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Cockburnspath is a pretty village with attractive tile-roofed cottages in the south-east corner of the Scottish Borders. It lies near the North Sea coast at the eastern extremity of the Southern Upland Way, a long-distance footpath from the west to east coast of Scotland. It is also the end of the Sir Walter Scott Way and the Berwickshire Coastal Path, making the village popular with walkers. Cocksburnpath is also popular with surfers and watersports enthusiasts due to the nearby beaches. The area has many archeological remains which indicate it has been lived in and fought over since the Bronze Age. Cocksburnpath lies close to the old invasion route from England into Scotland.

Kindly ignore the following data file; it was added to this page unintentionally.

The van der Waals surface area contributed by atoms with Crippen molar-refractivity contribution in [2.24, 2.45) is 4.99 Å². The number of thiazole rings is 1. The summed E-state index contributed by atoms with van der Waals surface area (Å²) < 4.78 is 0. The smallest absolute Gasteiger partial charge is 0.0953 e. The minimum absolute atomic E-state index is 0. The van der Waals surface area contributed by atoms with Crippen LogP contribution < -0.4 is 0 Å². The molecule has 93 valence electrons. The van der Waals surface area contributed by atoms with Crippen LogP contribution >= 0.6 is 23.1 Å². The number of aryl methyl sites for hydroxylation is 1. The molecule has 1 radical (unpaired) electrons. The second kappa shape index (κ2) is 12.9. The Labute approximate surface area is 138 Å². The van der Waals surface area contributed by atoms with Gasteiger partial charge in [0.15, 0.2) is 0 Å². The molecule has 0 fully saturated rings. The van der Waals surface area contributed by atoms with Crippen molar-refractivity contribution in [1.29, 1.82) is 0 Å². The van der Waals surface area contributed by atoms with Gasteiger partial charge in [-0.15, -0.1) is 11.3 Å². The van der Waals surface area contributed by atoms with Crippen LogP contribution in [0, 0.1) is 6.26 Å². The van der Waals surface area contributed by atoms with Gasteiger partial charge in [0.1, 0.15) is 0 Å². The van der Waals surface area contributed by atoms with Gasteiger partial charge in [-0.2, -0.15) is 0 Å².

The 16th century market cross in the heart of the village has carved emblems of a thistle on two of its faces and a rose on the other two. Dunglass Collegiate Church, maintained by Historic Scotland and open to the public, is surrounded by lawns and thick woodland. An interesting sundial stands on a mound adjacent to the ancient edifice. Dunglass is one of the top attractions in the area. Nearby Fast Castle is the ruined remains of a coastal fortress and a Scheduled Ancient Monument. The castle was a fictional setting for Walter Scotts novel The Bride of Lammermuir, which in turn inspired the Donizetti opera Lucia di Lammermuir. The Lammermuir Hills form the area of high moorland running west from the village.